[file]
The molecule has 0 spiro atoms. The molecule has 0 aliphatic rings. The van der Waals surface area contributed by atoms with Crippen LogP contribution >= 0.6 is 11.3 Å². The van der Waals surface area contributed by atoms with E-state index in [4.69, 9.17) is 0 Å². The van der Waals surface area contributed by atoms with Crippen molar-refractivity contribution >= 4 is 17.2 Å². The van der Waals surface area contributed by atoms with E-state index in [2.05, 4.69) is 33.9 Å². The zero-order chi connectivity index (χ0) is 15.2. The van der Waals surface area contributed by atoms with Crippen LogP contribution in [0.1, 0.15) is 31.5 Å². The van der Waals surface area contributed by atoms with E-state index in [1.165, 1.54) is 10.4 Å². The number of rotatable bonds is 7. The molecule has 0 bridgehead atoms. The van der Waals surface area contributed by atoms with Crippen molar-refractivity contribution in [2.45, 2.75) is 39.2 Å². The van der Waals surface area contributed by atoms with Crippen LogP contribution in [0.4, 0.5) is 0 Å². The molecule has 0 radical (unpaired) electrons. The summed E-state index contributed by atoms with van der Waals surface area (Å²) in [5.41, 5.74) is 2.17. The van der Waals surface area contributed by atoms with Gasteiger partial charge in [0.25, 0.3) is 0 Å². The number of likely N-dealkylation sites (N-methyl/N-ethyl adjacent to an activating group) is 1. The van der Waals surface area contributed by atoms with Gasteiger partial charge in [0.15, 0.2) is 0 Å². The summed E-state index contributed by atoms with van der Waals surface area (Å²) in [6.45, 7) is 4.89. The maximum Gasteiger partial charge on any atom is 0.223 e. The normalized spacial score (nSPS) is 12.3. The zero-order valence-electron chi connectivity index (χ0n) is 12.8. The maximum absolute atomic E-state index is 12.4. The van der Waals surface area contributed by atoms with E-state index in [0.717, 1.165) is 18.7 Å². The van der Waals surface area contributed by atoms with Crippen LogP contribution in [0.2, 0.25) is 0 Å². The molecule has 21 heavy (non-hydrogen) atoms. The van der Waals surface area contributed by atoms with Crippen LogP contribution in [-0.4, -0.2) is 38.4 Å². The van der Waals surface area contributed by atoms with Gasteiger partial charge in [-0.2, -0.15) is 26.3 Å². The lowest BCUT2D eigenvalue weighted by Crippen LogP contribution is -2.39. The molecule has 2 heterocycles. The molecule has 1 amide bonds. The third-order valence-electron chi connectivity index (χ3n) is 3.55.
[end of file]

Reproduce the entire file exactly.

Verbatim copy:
The molecule has 0 spiro atoms. The molecule has 0 aliphatic rings. The van der Waals surface area contributed by atoms with Crippen LogP contribution >= 0.6 is 11.3 Å². The van der Waals surface area contributed by atoms with E-state index in [4.69, 9.17) is 0 Å². The van der Waals surface area contributed by atoms with Crippen molar-refractivity contribution >= 4 is 17.2 Å². The van der Waals surface area contributed by atoms with E-state index in [2.05, 4.69) is 33.9 Å². The zero-order chi connectivity index (χ0) is 15.2. The van der Waals surface area contributed by atoms with Crippen LogP contribution in [0.1, 0.15) is 31.5 Å². The van der Waals surface area contributed by atoms with E-state index in [1.165, 1.54) is 10.4 Å². The number of rotatable bonds is 7. The molecule has 0 bridgehead atoms. The van der Waals surface area contributed by atoms with Crippen molar-refractivity contribution in [2.45, 2.75) is 39.2 Å². The van der Waals surface area contributed by atoms with Crippen LogP contribution in [0.4, 0.5) is 0 Å². The molecule has 0 radical (unpaired) electrons. The summed E-state index contributed by atoms with van der Waals surface area (Å²) in [5.41, 5.74) is 2.17. The van der Waals surface area contributed by atoms with Gasteiger partial charge in [0.25, 0.3) is 0 Å². The number of likely N-dealkylation sites (N-methyl/N-ethyl adjacent to an activating group) is 1. The van der Waals surface area contributed by atoms with Gasteiger partial charge in [0.15, 0.2) is 0 Å². The summed E-state index contributed by atoms with van der Waals surface area (Å²) in [6.45, 7) is 4.89. The maximum Gasteiger partial charge on any atom is 0.223 e. The normalized spacial score (nSPS) is 12.3. The zero-order valence-electron chi connectivity index (χ0n) is 12.8. The maximum absolute atomic E-state index is 12.4. The van der Waals surface area contributed by atoms with E-state index in [0.717, 1.165) is 18.7 Å². The van der Waals surface area contributed by atoms with Crippen LogP contribution in [0.2, 0.25) is 0 Å². The molecule has 21 heavy (non-hydrogen) atoms. The van der Waals surface area contributed by atoms with Crippen LogP contribution in [-0.4, -0.2) is 38.4 Å². The van der Waals surface area contributed by atoms with Gasteiger partial charge in [-0.2, -0.15) is 26.3 Å². The lowest BCUT2D eigenvalue weighted by Crippen LogP contribution is -2.39. The molecule has 2 heterocycles. The molecule has 1 amide bonds. The third-order valence-electron chi connectivity index (χ3n) is 3.55.